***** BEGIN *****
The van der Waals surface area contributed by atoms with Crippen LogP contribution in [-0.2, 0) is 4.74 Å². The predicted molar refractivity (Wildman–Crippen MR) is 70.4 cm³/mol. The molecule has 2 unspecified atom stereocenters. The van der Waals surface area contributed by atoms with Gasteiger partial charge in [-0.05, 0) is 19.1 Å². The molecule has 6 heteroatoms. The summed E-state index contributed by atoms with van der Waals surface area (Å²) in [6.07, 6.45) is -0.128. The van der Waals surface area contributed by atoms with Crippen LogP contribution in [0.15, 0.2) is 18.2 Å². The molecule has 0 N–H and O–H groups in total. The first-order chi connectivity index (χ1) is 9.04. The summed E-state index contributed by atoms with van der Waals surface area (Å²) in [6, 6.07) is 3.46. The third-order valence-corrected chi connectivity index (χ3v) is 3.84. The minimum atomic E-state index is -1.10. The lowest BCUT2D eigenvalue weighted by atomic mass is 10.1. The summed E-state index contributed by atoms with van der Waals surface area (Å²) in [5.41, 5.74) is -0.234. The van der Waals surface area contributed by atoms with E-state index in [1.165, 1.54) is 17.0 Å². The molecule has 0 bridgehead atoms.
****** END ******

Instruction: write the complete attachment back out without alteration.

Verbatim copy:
The van der Waals surface area contributed by atoms with Crippen LogP contribution in [-0.2, 0) is 4.74 Å². The predicted molar refractivity (Wildman–Crippen MR) is 70.4 cm³/mol. The molecule has 2 unspecified atom stereocenters. The van der Waals surface area contributed by atoms with Gasteiger partial charge in [-0.05, 0) is 19.1 Å². The molecule has 6 heteroatoms. The summed E-state index contributed by atoms with van der Waals surface area (Å²) in [6.07, 6.45) is -0.128. The van der Waals surface area contributed by atoms with Crippen LogP contribution in [0.15, 0.2) is 18.2 Å². The molecule has 0 N–H and O–H groups in total. The first-order chi connectivity index (χ1) is 9.04. The summed E-state index contributed by atoms with van der Waals surface area (Å²) in [6, 6.07) is 3.46. The third-order valence-corrected chi connectivity index (χ3v) is 3.84. The minimum atomic E-state index is -1.10. The lowest BCUT2D eigenvalue weighted by atomic mass is 10.1. The summed E-state index contributed by atoms with van der Waals surface area (Å²) in [5.41, 5.74) is -0.234. The van der Waals surface area contributed by atoms with E-state index in [1.165, 1.54) is 17.0 Å². The molecule has 0 bridgehead atoms.